New data from the Federal Reserve detailing citizens’ net worth shows that the issue of being “left behind” has now spread to all Americans aside from the top 10%, according to Bloomberg. This means that even the upper middle class is starting to feel the pain of income stagnation. The growth of upper middle class income continues to lag behind that of those both lower and higher than them on the socioeconomic ladder, according to the data. 

The cost of many items purchased by the upper middle class, including things like college education and cars, is outpacing inflation. That is causing upper middle class households to tap into more expensive forms of debt. The debt these households is taking on is shifting from mortgages to credit with higher financing costs. 

In addition, the overall middle class’ share of total income is falling  while home prices have increased faster than median incomes. 

The Organization for Economic Cooperation and Development said: “The middle class is increasingly only a dream for many. This bedrock of our democracies and economic growth is not as stable as in the past.”

Credit card rates recently hit a “generational high” despite the low prime rate. The spread between the prime rate and credit card interest rates is at its highest point in almost 10 years. 

2018 property taxes rose by 4% annually, on average, according to an analysis of more than 87 million U.S. single family homes by ATTOM Data Solutions.

Todd Teta, chief product officer for ATTOM Data Solutions said: “Property taxes levied on homeowners rose again in 2018 across most of the country. While many states across the country have imposed caps on how much taxes can go up, which probably contributed to a slower increase in 2018 versus 2017. There are still many factors at play that can contribute to local property tax hikes, and without major changes in the way a community runs public services, tax rates must rise to pay for them.”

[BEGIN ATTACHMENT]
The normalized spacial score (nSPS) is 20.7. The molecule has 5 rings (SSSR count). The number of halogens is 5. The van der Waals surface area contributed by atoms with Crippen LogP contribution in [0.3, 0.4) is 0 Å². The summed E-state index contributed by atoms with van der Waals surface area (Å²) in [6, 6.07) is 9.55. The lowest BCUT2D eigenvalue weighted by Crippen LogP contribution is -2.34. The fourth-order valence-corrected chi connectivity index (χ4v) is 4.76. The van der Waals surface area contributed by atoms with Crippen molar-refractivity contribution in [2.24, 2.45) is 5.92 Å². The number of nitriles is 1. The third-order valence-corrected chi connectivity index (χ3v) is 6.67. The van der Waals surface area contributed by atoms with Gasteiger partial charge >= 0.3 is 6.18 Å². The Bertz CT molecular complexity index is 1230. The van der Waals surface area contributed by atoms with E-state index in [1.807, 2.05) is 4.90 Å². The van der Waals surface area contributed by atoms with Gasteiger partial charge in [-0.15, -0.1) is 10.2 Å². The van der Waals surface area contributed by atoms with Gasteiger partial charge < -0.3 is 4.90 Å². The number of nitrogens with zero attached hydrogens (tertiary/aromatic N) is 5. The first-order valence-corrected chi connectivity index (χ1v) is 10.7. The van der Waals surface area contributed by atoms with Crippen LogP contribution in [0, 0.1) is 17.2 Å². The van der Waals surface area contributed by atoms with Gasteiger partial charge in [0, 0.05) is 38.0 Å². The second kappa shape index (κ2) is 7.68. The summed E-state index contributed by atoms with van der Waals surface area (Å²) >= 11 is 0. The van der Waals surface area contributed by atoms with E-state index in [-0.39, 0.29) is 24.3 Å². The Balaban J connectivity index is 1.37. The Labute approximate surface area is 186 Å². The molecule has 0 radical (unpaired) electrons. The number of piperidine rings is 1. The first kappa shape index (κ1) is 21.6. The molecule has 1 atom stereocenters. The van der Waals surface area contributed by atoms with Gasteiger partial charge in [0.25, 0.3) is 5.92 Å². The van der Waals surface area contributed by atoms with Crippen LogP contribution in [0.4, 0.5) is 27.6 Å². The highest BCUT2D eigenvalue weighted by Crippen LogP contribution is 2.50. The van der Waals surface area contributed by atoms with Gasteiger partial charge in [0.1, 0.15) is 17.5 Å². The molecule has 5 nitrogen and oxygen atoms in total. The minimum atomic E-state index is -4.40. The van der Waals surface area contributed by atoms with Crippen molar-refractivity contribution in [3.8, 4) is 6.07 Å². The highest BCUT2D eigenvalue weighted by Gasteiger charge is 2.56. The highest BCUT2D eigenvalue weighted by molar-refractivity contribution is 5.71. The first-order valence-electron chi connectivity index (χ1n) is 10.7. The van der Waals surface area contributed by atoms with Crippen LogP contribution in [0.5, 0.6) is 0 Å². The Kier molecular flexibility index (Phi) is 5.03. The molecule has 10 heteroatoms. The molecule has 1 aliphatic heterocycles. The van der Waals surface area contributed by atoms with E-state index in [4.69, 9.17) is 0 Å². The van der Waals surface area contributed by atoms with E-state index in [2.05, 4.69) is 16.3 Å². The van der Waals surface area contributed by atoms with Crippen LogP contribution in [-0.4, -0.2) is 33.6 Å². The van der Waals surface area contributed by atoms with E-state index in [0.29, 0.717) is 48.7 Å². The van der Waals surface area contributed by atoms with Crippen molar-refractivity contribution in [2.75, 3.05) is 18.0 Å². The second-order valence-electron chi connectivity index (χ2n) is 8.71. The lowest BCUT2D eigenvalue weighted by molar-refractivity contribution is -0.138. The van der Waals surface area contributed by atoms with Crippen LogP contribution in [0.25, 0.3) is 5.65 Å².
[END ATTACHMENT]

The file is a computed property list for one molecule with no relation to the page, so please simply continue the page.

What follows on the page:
Only incomes in the top 25% were able to outpace this rate on an annual basis, according to the Atlanta Fed. For everyone else, a greater share of income must be allocated to property taxes, leaving less to spend on everything else. 

Equity ownership in companies, both public and private, is also sliding for the upper middle class. The share of equity ownership for citizens in the 50th to 90th percentile of net worth has fallen and the top 1% of Americans still own the majority of shares. 

By the end of 2018, net worth as a share of the U.S. total had shrunk considerably for the upper middle class. During the course of just one generation, U.S. wealth held by households from the 50th to the 90th percentile fell from 35.2% of the total to 29.1%. Most of this wealth has been transferred to the top 1% of U.S. households. 

The Organization for Economic Cooperation and Development has said that the middle class is “essential” for growth and countries where it thrives are healthier, more stable, better educated and have lower crime rates while boasting higher life satisfaction. 

The OECD defines middle class as households with incomes between 75% and and 200% of the national median. Over the last 3 decades, incomes have increased 33% less than the average of the richest 10%, according to the OECD. Real income of the middle class has grown only 0.3% a year since the financial crisis.

Stefano Scarpetta, OECD director of employment, labor and social affairs said: “There is a risk of a spiral to the extent that the middle class is the one main sources of political and economic stability.”

Rising to the middle class is also getting tougher. More skills are needed, as more than 50% of middle income workers are now in high skilled occupations, up from about 33% two decades ago. 

“It’s a wake up call. Overall there is a need to really focus on targeted policy intervention for those with specific problems. General policies may not work very well,” Scarpetta concluded. 

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